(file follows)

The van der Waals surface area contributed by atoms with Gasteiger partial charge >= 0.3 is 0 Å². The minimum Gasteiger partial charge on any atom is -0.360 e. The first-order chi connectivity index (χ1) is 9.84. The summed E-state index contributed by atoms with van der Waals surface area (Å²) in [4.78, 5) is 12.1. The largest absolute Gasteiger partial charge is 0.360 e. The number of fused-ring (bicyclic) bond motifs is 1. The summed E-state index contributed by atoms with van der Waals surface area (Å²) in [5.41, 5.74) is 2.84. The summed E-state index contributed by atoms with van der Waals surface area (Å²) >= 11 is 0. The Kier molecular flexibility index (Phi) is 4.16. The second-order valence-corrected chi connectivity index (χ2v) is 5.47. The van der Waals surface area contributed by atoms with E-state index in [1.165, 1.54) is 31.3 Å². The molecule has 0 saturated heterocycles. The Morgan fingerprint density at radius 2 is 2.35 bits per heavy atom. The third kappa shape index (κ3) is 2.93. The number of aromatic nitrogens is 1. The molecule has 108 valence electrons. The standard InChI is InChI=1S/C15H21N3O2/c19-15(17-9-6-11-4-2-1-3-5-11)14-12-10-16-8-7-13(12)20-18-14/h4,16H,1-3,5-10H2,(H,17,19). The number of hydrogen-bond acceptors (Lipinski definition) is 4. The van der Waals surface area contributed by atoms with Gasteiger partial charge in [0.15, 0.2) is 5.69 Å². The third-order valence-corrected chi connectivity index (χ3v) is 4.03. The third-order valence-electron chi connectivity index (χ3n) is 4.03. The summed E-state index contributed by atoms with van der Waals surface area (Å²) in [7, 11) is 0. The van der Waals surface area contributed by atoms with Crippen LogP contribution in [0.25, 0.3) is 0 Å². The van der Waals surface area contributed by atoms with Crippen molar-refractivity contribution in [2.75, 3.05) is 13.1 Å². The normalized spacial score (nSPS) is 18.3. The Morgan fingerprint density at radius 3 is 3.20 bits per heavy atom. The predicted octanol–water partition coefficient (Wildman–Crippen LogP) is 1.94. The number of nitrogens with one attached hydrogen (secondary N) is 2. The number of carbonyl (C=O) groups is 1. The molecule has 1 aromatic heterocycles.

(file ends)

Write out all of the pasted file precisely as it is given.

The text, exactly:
The van der Waals surface area contributed by atoms with Gasteiger partial charge >= 0.3 is 0 Å². The minimum Gasteiger partial charge on any atom is -0.360 e. The first-order chi connectivity index (χ1) is 9.84. The summed E-state index contributed by atoms with van der Waals surface area (Å²) in [4.78, 5) is 12.1. The largest absolute Gasteiger partial charge is 0.360 e. The number of fused-ring (bicyclic) bond motifs is 1. The summed E-state index contributed by atoms with van der Waals surface area (Å²) in [5.41, 5.74) is 2.84. The summed E-state index contributed by atoms with van der Waals surface area (Å²) >= 11 is 0. The Kier molecular flexibility index (Phi) is 4.16. The second-order valence-corrected chi connectivity index (χ2v) is 5.47. The van der Waals surface area contributed by atoms with E-state index in [1.165, 1.54) is 31.3 Å². The molecule has 0 saturated heterocycles. The Morgan fingerprint density at radius 2 is 2.35 bits per heavy atom. The third kappa shape index (κ3) is 2.93. The number of aromatic nitrogens is 1. The molecule has 108 valence electrons. The standard InChI is InChI=1S/C15H21N3O2/c19-15(17-9-6-11-4-2-1-3-5-11)14-12-10-16-8-7-13(12)20-18-14/h4,16H,1-3,5-10H2,(H,17,19). The number of hydrogen-bond acceptors (Lipinski definition) is 4. The van der Waals surface area contributed by atoms with Gasteiger partial charge in [0.15, 0.2) is 5.69 Å². The third-order valence-corrected chi connectivity index (χ3v) is 4.03. The third-order valence-electron chi connectivity index (χ3n) is 4.03. The summed E-state index contributed by atoms with van der Waals surface area (Å²) in [7, 11) is 0. The van der Waals surface area contributed by atoms with Crippen LogP contribution in [0.25, 0.3) is 0 Å². The van der Waals surface area contributed by atoms with Crippen molar-refractivity contribution in [2.75, 3.05) is 13.1 Å². The normalized spacial score (nSPS) is 18.3. The Morgan fingerprint density at radius 3 is 3.20 bits per heavy atom. The predicted octanol–water partition coefficient (Wildman–Crippen LogP) is 1.94. The number of nitrogens with one attached hydrogen (secondary N) is 2. The number of carbonyl (C=O) groups is 1. The molecule has 1 aromatic heterocycles.